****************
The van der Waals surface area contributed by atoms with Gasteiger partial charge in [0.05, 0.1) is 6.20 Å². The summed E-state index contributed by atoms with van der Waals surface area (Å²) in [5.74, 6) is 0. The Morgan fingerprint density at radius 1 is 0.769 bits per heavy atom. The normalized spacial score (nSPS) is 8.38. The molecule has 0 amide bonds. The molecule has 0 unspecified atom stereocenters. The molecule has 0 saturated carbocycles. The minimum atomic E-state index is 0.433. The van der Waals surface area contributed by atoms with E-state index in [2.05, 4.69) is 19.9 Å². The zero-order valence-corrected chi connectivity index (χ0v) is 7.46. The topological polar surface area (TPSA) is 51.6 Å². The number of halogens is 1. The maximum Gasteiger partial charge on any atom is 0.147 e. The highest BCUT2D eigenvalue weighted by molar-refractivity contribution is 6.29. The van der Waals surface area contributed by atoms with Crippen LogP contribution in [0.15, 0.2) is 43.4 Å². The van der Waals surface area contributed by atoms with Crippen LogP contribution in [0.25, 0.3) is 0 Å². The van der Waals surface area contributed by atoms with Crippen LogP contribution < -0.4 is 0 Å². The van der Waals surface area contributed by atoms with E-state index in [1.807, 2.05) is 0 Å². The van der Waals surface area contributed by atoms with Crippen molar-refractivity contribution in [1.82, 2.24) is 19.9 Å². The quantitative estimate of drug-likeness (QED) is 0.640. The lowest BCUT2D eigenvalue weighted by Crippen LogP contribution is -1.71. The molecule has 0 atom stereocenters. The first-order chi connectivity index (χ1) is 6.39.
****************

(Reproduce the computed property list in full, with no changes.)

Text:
The van der Waals surface area contributed by atoms with Gasteiger partial charge in [0.05, 0.1) is 6.20 Å². The summed E-state index contributed by atoms with van der Waals surface area (Å²) in [5.74, 6) is 0. The Morgan fingerprint density at radius 1 is 0.769 bits per heavy atom. The normalized spacial score (nSPS) is 8.38. The molecule has 0 amide bonds. The molecule has 0 unspecified atom stereocenters. The molecule has 0 saturated carbocycles. The minimum atomic E-state index is 0.433. The van der Waals surface area contributed by atoms with E-state index in [2.05, 4.69) is 19.9 Å². The zero-order valence-corrected chi connectivity index (χ0v) is 7.46. The topological polar surface area (TPSA) is 51.6 Å². The number of halogens is 1. The maximum Gasteiger partial charge on any atom is 0.147 e. The highest BCUT2D eigenvalue weighted by molar-refractivity contribution is 6.29. The van der Waals surface area contributed by atoms with Crippen LogP contribution in [0.15, 0.2) is 43.4 Å². The van der Waals surface area contributed by atoms with Crippen LogP contribution in [0.25, 0.3) is 0 Å². The van der Waals surface area contributed by atoms with Crippen LogP contribution < -0.4 is 0 Å². The van der Waals surface area contributed by atoms with E-state index in [1.807, 2.05) is 0 Å². The van der Waals surface area contributed by atoms with Crippen molar-refractivity contribution in [1.82, 2.24) is 19.9 Å². The quantitative estimate of drug-likeness (QED) is 0.640. The lowest BCUT2D eigenvalue weighted by Crippen LogP contribution is -1.71. The molecule has 0 atom stereocenters. The first-order chi connectivity index (χ1) is 6.39.